With tightening budgets, increased oversight, and higher costs of doing business, government contractors need to rethink all aspects of their business. Aronson’s new white paper, “<RETHINK> Everything: The New Imperative for Federal Government Contractors,” offers insights for government contractors who want to thrive in this new era:
Download this insightful white paper to learn how the larger market trends are already affecting government contracting and what aspiring contractors can do to succeed.
When we last checked in on our government services indices back in October 2013 following Q3 earnings calls, our contractors were fresh off 16 days of sequestration, the budget debate had been postponed for another few months, and the overarching theme across all calls could be summed up in one word: uncertainty. Though this uncertainty surrounding long-term budget cuts has not completely subsided, the January 2014 bipartisan appropriations bill certainly had many executives breathing a (slight) sigh of relief during Q4 2013 earnings calls, released in late January and early February:
“Sequestration is eliminated for fiscal years 2014 and 2015 and replaced with reduced spending levels. The law also removed the across-the-board spending reduction methodology previously in place under sequestration and restored the ability for government agencies to move funds and discreetly allocate resources to higher priority areas, a critical revision that we have been seeking since the Budget Control Act was established back in 2011.”
– Lockheed Martin Corporation
“We are pleased that a fiscal year ’14 budget agreement has been signed… providing some near-term sequestration relief. This averts another disruptive government shutdown and provides our customers at least a near-term planning horizon.”
– The Boeing Company
“The end of sequestration does mean our customers can now allocate funds to the critical programs we support. We know that Cyber and C4ISR are going to see increases in 2014 and 2015.”
– KEYW Corporation
Companies not reporting as of date of publication: EGL, ICFI, LDOS, MANT, NCIT, VSEC, XLS
While cautiously optimistic about the federal budget going into 2014 and beyond, several contractors echoed one harsh
November showed signs of a strengthening M&A environment as announced deals in the government services sector totaled eight for the month, which is 60% higher than October and in line with November of last year. The market has continued to see deal volume pick up in the first part of December. Over the last 30 days, ACP has closed two transactions:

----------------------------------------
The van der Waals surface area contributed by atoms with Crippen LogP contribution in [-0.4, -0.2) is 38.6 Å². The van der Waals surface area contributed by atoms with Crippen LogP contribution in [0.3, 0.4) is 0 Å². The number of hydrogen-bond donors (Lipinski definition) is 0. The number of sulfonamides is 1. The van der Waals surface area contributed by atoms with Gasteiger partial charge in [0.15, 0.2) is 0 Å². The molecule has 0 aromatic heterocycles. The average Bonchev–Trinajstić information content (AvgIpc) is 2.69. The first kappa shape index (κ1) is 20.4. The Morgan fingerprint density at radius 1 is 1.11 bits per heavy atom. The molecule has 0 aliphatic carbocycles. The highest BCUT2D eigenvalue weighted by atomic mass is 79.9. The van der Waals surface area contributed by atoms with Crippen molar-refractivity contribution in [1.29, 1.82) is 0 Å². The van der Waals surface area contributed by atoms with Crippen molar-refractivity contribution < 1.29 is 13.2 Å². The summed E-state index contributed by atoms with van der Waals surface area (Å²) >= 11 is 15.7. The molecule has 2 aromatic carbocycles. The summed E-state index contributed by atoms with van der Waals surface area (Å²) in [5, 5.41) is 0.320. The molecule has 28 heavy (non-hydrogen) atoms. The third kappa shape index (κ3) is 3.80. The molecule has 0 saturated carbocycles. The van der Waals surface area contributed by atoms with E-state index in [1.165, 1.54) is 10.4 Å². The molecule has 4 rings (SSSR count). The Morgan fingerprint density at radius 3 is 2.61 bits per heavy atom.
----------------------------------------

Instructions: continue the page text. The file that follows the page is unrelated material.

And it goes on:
ACP Recent Deals:
As shown in the chart on the right, government services deal volume in Q4 is expected to account for more than a third of the government services deals in 2013. Part
Over the past week, the major Tier 1 Defense Contractors all reported Q3 earnings per share (“EPS”) ahead of analyst expectations and raised full year 2013 EPS guidance. The widespread positive performance was one of the few bright spots amongst the contractor community in a month that was dominated by fiscal gridlock and 16 days of partial government shutdown.
Despite $37B of sequestration cuts having gone into effect and potentially impacting performance, a
It seems hard to believe, but less than six months after the last budget showdown and shutdown, government contractors find themselves once again facing the prospect of a government shutdown. If the House, Senate and White House can’t come to an agreement over the budget and Obamacare, the stalemate may continue. With only a few days left for a Senate continuing resolution to be passed before the September 30th deadline, government contractors must be prepared for the hard times that may follow.
The total impact of a government shutdown is difficult to predict. Someone may “win” this game of brinkmanship but, regardless of their own political leanings, most government contractors, contractor employees, and the important government programs they support will suffer.
The experts of Aronson’s Government Contract Services Group released a whitepaper that describes steps contractors should take to prepare for and ultimately survive the shutdown. “The Government Shutdown – Contractor Perspective Likely Impacts and Possible Actions” is a great guide to help you build your action plan.
About the Author:
Thomas Marcinko is a Principal Consultant in Aronson’s Government Contract Services Group. He has over 25 years of government contracts experience, including proposal development, contract and subcontract administration, FAR compliance, small business programs, and government audits.